I’d never seen The Last Samurai before watching it for the blog, and yet I feel like I’ve seen it a few times before. That’s because this is your standard “foreigner embraces the strangeness of a new land” tale, à la Out of Africa, Dances With Wolves, Australia, Avatar, Lawrence of Arabia… need I go on?
While The Last Samurai falls into the “white savior/going native” genre of film, it’s actually one of the better ones. The story is well written and actually treats the Japanese culture with respect. There is a great deal of attention to detail in the customs, clothing, and language shown here. It’s also worth mentioning that this film made more money in Japan than in the US, receiving generally positive reviews from their critics. So what this movie gets right, it really gets right.
However, it’s still an outsiders perspective of a foreign conflict. The movie romanticizes this period of Japanese history, changing reality to suit the narrative. It ignores the fact that samurai opposed modernization more because it would put their elite status in jeopardy, than out of any notion of preserving tradition for grander purposes. The story is simplified to make a coherent narrative in which the samurai are the heroes, rather than a corrupt warrior class seeking to preserve the status quo. At least the Emperor isn’t cast as a straight up villain, which could have easily been the route taken. (Though his role is brief, the Emperor’s decisions are portrayed as existing in a tricky political gray area– he acknowledges that Japan must modernize if it is going to thrive, but it must not turn it’s back on its rich history and traditions. This felt authentic, though I have no idea if it’s true or not.)
Where The Last Samurai really succeeds is in its cast. I’m not that excited about Tom Cruise’s performance, though I’ll admit it is solid. The real stand out for me is Ken Watanabe playing the leader of the samurai rebellion. Watanabe is always excellent, and this role is no exception. I only wish more screen time was devoted to him, and less to Cruise.
The Last Samurai is a good film, it just doesn’t capture my attention as much as I thought it would. People have raved about this one for so long that I think my expectations were set a little too high. Though stunningly gorgeous, it still has issues that keep it from being truly great.
So this is basically Dances With Wolves or Avatar, but with samurai instead of Indians or giant blue cat people. I am fully aware that Hollywood has a habit of recycling their stories, so I can deal with that aspect. The fact that Tom Cruise is one of the few remaining proper movie stars running around adds to its credibility. While the story is similar to ones we have seen before, I did like the original take of putting an American in the land of the samurai and have him be accepted into their world. The Last Samurai is different enough from the movies I mentioned earlier to still be entertaining.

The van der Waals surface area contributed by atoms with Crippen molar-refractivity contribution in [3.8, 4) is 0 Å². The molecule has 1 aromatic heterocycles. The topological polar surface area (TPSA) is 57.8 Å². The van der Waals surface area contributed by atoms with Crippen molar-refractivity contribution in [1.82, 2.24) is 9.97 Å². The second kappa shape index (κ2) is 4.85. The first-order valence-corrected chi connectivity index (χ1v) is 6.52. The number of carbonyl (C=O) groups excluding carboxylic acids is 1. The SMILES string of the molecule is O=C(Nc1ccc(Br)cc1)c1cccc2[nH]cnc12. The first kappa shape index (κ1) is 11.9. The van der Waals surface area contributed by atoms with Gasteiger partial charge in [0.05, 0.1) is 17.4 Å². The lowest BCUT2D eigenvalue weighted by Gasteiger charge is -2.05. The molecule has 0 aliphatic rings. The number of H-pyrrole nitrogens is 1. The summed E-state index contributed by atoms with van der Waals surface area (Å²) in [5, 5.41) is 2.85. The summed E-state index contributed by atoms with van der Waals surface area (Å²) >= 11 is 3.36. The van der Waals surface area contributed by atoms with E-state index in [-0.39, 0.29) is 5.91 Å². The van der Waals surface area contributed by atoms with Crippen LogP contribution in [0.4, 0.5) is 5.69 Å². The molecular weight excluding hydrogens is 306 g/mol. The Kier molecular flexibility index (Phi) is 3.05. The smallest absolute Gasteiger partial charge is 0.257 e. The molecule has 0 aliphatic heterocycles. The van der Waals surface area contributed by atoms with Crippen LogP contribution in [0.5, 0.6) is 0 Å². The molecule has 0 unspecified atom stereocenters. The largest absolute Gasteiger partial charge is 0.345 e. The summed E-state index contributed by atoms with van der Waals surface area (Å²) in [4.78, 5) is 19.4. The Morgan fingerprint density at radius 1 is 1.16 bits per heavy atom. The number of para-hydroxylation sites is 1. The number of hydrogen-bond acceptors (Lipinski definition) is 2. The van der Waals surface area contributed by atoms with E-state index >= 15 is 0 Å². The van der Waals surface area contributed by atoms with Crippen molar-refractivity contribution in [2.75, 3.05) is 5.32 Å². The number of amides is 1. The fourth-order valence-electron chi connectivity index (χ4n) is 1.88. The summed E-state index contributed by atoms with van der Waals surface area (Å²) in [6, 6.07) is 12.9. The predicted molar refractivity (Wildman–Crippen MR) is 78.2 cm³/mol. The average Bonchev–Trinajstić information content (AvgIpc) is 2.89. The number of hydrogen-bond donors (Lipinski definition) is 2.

Cruise plays Nathan Algren, a soldier in the Indian wars of the late 1800s. He has been left traumatised and an alcoholic after carrying out the brutal orders of his superiors to slaughter American Indians. He is asked to travel to Japan to train their soldiers how to use new weapons like rifles and howitzer guns. The traditionally minded Japanese are reluctant to adapt to this new state of the art technology, especially their emperor. There is a rebellion beginning from some of the samurai who refuse to accept these changing times. They attack the soldiers before Algren is able to fully prepare his men, and they are slaughtered. Algren is taken prisoner because he refuses an honourable death. Eventually the American is accepted by the group of samurai rebels, particularly their leader (Ken Watanabe) and Algren realises he may have been on the wrong side, just as he was when he slaughtered all of those Indians years before. He wants to use his time with the samurai to make up for his past sins and possibly retrieve some of his lost honour in the process.
The Last Samurai is a really good film. Although we joke about it being the same as Dances With Wolves (which it is) there are enough differences here to still be an engaging story. Some of it did not make sense, though. Tom Cruise’s character sure picked up the way of the samurai quickly. I doubt he would be besting men who had been training their whole life after he had been doing it for a few months. There are little things like that which irked me a bit, but not enough to ruin the movie. Cruise is terrific as the jaded American soldier and his scenes with Ken Watanabe are really strong. They have terrific chemistry together. I would have liked to see more from the fight scenes, but it is to be expected when one army has gatling guns and the other samurai swords. It is not really a fair fight.
The Last Samurai takes a tried and true “fish out of water” story and tweaks it just enough to be entertaining.